I’m probably going to wake up one morning to find a briquette thrown through my bedroom window for this, but I’m going to let you all in on a little secret that most backyard chefs don’t want you to know: Making your own barbecue is easy.
While my friends chow down on a rack of my freshly smoked ribs, they assume that it is mere modesty that leads me to dismiss their compliments and tell them it wasn’t difficult. Of course, I don’t really try that hard to convince them of this, because I’m a fan of any degree of affirmation directed my way. But the fact of the matter is, as long as you follow a few simple steps, avoid shortcuts, and give your meat the love that it deserves, you will likely turn out better ‘que than most restaurants in town. And if you happen to have a bevy of famished beer drinking dinner guests hovering around your table, you will look like a hero.
I recently posted on my new favorite toy, the BGE. And while having a ceramic smoker at my disposal will surely make things easier when I properly break her in with a 10lbs hunk of pork shoulder, it is a wholly unnecessary piece of equipment for making great barbecue. Many people can’t justify spending that kind of money on a grill. Lord knows I didn’t, I had to hold out until I got mine as a gift. But if you have a charcoal grill, then you have nearly everything that you need to make blue-ribbon barbecue at home.
With the 4th of July, the biggest barbecuing day of the year, on the horizon, now seems like a good time to demystify home smoked ‘que. If you have never tried making your own BBQ, follow these steps and give it a shot. You just might surprise yourself.
For the sake of this article, I’m going to focus on how to smoke a pork butt, as the high fat content gives it the highest margin for error. But before you start doing any prep work, there are a few ground rules that we should cover for the barbecue novice:
1 – Plan ahead
The single most important ingredient in making good barbecue is TIME. You’d better have all of your supplies at least 24 hours in advance, especially if you plan to brine. Even if you aren’t brining – a step that I often skip, especially with pork butts because I think it is a waste of time – you should plan on having your rub on there for at least 12 hours. Make a day of the cooking – Get up early, have a few friends over, keep a few cocktails handy, and wait for the magic to happen.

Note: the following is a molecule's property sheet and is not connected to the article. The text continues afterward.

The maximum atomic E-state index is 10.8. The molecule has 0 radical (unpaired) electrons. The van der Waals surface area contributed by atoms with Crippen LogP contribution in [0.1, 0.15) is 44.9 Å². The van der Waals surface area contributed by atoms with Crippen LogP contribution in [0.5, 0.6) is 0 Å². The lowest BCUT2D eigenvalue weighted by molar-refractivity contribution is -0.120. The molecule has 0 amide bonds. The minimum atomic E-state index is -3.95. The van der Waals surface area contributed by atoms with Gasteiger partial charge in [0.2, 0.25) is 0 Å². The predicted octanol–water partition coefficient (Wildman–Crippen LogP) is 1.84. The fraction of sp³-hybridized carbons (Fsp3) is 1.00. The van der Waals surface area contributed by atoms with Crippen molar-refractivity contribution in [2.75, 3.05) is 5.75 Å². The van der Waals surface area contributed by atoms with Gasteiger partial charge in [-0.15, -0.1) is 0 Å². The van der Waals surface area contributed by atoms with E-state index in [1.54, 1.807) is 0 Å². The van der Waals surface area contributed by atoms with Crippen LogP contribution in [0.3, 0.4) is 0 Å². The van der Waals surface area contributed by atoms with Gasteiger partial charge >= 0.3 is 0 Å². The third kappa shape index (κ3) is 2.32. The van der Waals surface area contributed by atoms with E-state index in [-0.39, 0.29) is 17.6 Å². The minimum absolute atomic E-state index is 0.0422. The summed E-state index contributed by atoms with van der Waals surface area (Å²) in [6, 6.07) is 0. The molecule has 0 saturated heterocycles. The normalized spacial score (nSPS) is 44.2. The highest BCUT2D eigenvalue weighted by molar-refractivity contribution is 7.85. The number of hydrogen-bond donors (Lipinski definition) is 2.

2 – Use a rub
It doesn’t have to be anything fancy. Some paprika, salt, black pepper, garlic/onion powder, maybe some brown sugar, and you are good to go. Wing it a little. If you like heat, throw some cayenne in the mix if you want. And there are plenty of pre-mixed BBQ rubs on the market that work great and will save you some time. Whatever you do, don’t forget the rub, as this is what transforms into the crunchy, delicious bark.
3 – Don’t use foil (unless you absolutely have to)
Foil is cheating, and it comes with a high price. I have resorted to wrapping a pork butt in foil to expedite the cooking process before, but only because I was on pace to have dinner ready at 11 PM if I didn’t hurry things along. Wrapping in foil cooks the meat faster, but causes the bark that you have worked so hard for to lose its crunch. See rule # 1 and don’t put yourself in the position to have to resort to this. It will still be good, but it won’t be great.
4 – Cook by temperature, not by time
Once you have a little more experience under your belt, you can cook by feel without using a thermometer. Until you really know what you are doing, a probe thermometer – preferably a remote so that you aren’t stuck standing by the grill for 12 hours straight – reduces your margin for error significantly. If you pull a pork butt at 190/195 degrees, dry meat shouldn’t be a concern.
5 – If you’re lookin’, you ain’t cookin’
While I wish I could claim responsibility for this pearl of wisdom, this rule has been around a lot longer than I have, and it should probably be rule #1. You want your smoker/grill running between 200-225 degrees for the duration of the process, and the more time that you spend opening the lid and poking at the meat, the less consistent that temperature will be. Patience, young Padawan. Good things come to those who wait.